Posts filed under “Blog”

Welcome to my new home on the web!

Well, I’ve finally taken the big leap and have gone solo! As of January 2008, you are looking at the newest member to join the ranks of the self-employed. I am happy to report that I am already working on a slew of new projects that are keeping me busy!

Excuse my delay in posting, I have been traveling for the last two weeks to San Fran, LA, and finally New York.

In LA I participated at the USC Digital Knight Media Center seminar on for “Best Practices: Editorial/Commentary in CyberSpace” which I will address in a separate post.

In New York I was on another panel for Price Waterhouse Cooper on the “New Consumer.”

Luckily both events were taped, so as soon as I get the footage I will upload into the media section (which is coming, I promise) and will also link to it here.

Please be patient and bear with me as I get settled in this new space and get the new blog up to speed. Check back often as I will be blogging regularly now.

Grown Up Digital: How The Net Generation Is Changing Your World

Writing and Research Team (2008)

As a member of the research and writing team for Grown Up Digital I was responsible for drafting preliminary chapters including interviews,  research and writing. I contributed to the following chapters directly:

  • Chapter 1 – The Net Generation Comes of Age
  • Chapter 2 – A Generation Bathed in Bits
  • Chapter 8 – The Net Generation and the Family: No Place Like The New Home
  • Chapter 9 – Obama, Social Networks, and Citizen Engagement

I was also a part of the team that was responsible for designing the marketing and promoting strategy, including the Net Generation Education Challenge.

You can buy your own copy here.

About the Book:

Poised to transform every social institution, the Net Generation is reshaping the form and functions of school, work, and even democracy. Simply put, the wave of youth, aged 12-30, the first truly global generation, is impacting all institutions. Particularly, employers, instructors, parents, marketers and political leaders are finding it necessary to adapt to the changing social fabric due to this generation’s unique characteristics. Within its comprehensive examination of the Net Generation, and based on a 4.5 million dollar study, Don Tapscott’s Grown Up Digital offers valuable insight and concrete takeaways for leaders across all social institutions.

Grown Up Digital explores:

  • How the Net Generation can be the most innovative, collaborative, and productive cohort, if given the proper working environment. From company ethic to leadership style, Grown Up Digital examines, in-depth, what this new organization will look like.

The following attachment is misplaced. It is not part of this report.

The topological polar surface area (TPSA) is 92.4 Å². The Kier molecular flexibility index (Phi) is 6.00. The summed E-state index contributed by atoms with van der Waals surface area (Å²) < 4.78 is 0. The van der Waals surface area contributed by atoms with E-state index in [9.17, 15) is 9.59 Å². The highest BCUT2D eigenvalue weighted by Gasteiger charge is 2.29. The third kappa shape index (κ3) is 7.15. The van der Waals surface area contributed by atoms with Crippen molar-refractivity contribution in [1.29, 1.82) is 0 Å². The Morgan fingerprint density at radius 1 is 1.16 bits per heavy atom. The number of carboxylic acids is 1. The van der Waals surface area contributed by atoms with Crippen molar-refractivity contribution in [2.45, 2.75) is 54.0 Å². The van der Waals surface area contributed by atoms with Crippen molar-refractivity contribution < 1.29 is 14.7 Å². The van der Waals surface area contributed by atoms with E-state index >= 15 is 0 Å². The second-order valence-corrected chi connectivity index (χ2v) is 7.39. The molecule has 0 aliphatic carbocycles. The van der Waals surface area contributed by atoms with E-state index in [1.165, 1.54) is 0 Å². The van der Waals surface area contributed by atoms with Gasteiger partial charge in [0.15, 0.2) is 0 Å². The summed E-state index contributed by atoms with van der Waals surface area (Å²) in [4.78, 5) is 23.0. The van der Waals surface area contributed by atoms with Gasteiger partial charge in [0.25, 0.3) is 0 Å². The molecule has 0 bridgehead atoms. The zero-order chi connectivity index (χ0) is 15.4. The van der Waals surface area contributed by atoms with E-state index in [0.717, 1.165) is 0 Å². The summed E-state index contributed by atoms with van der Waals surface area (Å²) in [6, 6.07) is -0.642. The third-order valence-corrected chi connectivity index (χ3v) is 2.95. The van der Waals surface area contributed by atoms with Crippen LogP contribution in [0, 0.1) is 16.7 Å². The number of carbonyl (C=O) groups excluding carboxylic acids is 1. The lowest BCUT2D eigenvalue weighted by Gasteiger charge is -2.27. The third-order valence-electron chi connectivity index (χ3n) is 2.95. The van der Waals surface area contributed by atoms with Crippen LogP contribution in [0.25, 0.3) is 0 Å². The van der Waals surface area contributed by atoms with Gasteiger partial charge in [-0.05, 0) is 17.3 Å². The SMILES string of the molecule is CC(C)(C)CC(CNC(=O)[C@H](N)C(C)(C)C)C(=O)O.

• The benefits of a shift from a traditional, broadcast model of education to one that is customized, collaborative and interactive
  • How the Net Generation’s ability to scrutinize and investigate is forcing a new model of democracy that will have to be transparent, collaborative and engaging
  • How parents, teachers, and elder influencers can engage in open and informative discussions to ensure technology is properly used
  • How marketers no longer control their brands and how to cope with this power shift that affords the advantage to the consumer


“A decade ago Don Tapscott recognized that the kids growing up online were different,
and that speaking digital as a first language was the key competitive skill of
our age. Now that generation has grown up and Tapscott has followed them into
the workplace and the world, where those skills are playing out in surprising ways.
This is a rich and data-packed atlas of that generation.”
Chris Anderson, Editor in Chief, Wired

Wikinomics: How Mass Collaboration Changes Everything

Research Coordinator (2006)

As the research coordinator for Don Tapscott’s best-selling book, I managed and facilitated the research process including aggregating industry best practices and case studies, identifying key interview targets, conducting interviews, and all logistical aspects of pulling together chapters.  Additionally I was responsible for creating the online presence and managed the book jacket endorsement process.

Buy it now! Or click here for a sneak peek.

Wikinomics placed on the Washington Post’s and New York Time’s Best Seller Lists, and was selected as one of the top business books of 2007 by Amazon.

About the Book

In the last few years, traditional collaboration—in a meeting room, a conference call, even a convention center—has been superceded by collaborations on an astronomical scale.

Today, encyclopedias, jetliners, operating systems, mutual funds, and many other items are being created by teams numbering in the thousands or even millions. While some leaders fear the heaving growth of these massive online communities, Wikinomics proves this fear is folly. Smart firms can harness collective capability and genius to spur innovation, growth, and success.

A brilliant primer on one of the most profound changes of our time, Wikinomics challenges our most deeply-rooted assumptions about business and will prove indispensable to anyone who wants to understand the key forces driving competitiveness in the twenty-first century.

Based on a $9 million research project led by bestselling author Don Tapscott, Wikinomics shows how the masses of people can participate in the economy like never before. They are creating TV news stories, sequencing the human genome, remixing their favorite music, designing software, finding a cure for disease, editing school texts, inventing new cosmetics, and even building motorcycles.


Wikinomics heralds the biggest change in collaboration to date. Thanks to the Internet, masses of people outside the boundaries of traditional hierarchies can innovate to produce content, goods and services. In order to understand the opportunities this presents for companies, read this book.

Eric Schmidt, CEO Google